EMC has announced the acquisition of Aveksa, one of the burgeoning players in the identity management space. Aveksa will be moved into the RSA security division, and no doubt merged with existing authentication products. From the Aveksa blog:
… business demands and the threat landscape continue to evolve, and organizations now expect even more value from IAM platforms. As a standalone company, Aveksa began this journey by connecting our IAM platform to DLP and SIEM solutions – allowing organizations to connect identity context, access policies, and business processes to these parts of the security infrastructure. This has been successful, and also led us to recognize the massive and untapped potential for IAM as part of a broader security platform – one that includes Adaptive Authentication, GRC, Federation, and Security Analytics.
At first blush it looks like RSA made a good move, identifying their weakest solutions areas and acquiring a firm that provides many of the missing pieces they need to compete. RSA has been trailing in this space, focusing most of its resources on authentication issues and filling gaps with partnerships rather than building their own. They have been trailing in provisioning, user management, granular role-based access, and – to a lesser extent – governance. Some of RSA’s recent product advancements, such as risk-based access control, directly address customer pain points. But what happens after authentication is the real question, and that the question this purchase is intended to answer. Customers have been looking for platforms that offer the back-end plumbing needed to link together existing business systems, and the Aveksa acquisition correctly targets the areas RSA needs to bolster. It looks like EMC has addressed a need with a proven solution, and acquired a reasonable customer base for their money.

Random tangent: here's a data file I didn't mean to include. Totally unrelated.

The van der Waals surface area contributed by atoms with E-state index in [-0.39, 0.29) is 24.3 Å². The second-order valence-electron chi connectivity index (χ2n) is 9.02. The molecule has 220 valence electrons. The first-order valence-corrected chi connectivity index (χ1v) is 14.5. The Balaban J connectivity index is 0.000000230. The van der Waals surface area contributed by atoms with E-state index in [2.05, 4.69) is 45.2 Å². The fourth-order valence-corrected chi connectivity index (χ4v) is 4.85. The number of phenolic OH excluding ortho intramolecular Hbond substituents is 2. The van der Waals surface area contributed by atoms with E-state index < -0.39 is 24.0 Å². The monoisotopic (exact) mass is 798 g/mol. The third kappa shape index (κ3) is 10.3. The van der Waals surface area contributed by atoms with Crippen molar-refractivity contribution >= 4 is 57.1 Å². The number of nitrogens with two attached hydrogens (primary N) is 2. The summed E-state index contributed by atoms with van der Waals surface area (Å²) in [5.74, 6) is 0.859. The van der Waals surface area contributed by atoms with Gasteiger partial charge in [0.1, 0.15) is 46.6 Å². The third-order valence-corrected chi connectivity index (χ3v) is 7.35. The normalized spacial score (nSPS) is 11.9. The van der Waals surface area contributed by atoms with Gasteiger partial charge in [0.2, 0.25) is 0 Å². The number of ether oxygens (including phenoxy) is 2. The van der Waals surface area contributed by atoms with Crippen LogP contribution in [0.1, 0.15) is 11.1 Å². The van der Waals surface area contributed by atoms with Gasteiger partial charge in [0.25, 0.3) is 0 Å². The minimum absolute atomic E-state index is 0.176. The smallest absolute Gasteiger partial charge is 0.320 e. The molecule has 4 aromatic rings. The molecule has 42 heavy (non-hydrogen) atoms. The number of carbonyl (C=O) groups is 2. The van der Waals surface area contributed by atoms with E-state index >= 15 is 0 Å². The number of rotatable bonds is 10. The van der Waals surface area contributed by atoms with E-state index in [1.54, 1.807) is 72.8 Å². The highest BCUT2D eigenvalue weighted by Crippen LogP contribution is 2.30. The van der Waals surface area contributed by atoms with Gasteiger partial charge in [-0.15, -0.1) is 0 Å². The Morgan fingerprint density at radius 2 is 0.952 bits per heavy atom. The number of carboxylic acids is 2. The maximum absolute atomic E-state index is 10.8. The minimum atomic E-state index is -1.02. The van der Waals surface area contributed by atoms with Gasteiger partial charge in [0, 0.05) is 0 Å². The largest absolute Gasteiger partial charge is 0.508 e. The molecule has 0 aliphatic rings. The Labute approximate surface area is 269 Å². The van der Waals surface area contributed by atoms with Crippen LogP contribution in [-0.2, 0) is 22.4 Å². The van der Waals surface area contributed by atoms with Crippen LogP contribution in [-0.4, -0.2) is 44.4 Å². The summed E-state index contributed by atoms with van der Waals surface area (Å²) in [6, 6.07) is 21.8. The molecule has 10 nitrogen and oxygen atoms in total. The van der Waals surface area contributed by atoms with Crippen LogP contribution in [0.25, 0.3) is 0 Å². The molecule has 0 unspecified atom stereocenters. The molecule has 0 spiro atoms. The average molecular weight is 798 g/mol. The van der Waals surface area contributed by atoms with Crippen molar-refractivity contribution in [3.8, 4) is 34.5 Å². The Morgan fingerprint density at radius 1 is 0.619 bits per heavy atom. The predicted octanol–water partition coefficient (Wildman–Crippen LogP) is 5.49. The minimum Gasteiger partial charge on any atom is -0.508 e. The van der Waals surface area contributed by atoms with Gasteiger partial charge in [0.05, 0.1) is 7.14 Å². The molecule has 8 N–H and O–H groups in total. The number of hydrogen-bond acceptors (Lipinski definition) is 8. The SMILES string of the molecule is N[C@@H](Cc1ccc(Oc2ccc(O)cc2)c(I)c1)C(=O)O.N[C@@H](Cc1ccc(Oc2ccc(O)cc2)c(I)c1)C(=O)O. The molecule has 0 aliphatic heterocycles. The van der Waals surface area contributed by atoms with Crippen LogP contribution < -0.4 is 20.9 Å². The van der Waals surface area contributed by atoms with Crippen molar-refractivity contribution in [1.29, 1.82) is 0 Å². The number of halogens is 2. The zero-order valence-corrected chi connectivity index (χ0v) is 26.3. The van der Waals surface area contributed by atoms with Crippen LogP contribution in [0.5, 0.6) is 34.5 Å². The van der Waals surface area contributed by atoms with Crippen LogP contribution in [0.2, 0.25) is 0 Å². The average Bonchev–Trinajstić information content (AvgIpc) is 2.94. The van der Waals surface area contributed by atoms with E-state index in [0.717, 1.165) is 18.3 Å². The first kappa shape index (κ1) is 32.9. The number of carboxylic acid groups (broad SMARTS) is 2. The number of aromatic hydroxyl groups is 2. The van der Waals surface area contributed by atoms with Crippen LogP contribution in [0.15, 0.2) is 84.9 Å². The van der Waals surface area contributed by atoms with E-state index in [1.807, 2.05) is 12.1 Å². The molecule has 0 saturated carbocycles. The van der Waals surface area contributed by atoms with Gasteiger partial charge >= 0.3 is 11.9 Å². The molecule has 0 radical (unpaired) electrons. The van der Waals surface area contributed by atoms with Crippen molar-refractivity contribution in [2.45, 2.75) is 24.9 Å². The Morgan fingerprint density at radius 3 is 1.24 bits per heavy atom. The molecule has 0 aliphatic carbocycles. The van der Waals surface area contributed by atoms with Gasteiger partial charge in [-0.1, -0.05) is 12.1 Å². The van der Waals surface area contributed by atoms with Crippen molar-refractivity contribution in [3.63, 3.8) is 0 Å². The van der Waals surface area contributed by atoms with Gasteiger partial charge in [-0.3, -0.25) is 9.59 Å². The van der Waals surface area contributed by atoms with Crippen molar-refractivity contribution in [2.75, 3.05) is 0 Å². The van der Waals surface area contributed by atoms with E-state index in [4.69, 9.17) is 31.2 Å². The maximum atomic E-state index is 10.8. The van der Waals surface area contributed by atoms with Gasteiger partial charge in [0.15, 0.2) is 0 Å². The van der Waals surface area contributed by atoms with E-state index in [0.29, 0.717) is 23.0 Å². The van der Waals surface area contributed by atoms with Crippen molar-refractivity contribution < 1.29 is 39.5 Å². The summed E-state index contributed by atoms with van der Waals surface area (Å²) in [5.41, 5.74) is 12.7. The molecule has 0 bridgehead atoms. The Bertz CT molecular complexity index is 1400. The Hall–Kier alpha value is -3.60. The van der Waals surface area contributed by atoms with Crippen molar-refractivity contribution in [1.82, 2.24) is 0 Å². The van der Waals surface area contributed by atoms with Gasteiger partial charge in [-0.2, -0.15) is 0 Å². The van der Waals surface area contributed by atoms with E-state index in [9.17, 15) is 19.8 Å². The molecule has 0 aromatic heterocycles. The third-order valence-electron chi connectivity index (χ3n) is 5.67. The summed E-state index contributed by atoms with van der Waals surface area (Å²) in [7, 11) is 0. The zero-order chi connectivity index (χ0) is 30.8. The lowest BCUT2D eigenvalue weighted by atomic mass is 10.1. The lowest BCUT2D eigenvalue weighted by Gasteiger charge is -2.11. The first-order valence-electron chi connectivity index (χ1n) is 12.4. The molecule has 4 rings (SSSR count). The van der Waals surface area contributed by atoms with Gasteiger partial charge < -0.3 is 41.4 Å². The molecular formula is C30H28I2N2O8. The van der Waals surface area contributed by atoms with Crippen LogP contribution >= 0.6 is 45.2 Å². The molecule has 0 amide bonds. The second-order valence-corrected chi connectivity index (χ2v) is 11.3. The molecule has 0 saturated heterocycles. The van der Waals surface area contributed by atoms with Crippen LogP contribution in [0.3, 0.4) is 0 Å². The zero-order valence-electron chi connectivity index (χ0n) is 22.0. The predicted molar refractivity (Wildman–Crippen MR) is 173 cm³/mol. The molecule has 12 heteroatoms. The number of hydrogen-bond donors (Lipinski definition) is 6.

We expect to see move moves like this in the mid-term as more customers struggle to coalesce authentication, authorization, and identity management issues – which have been turned on their heads by cloud and mobile computing demands – into more unified product suites.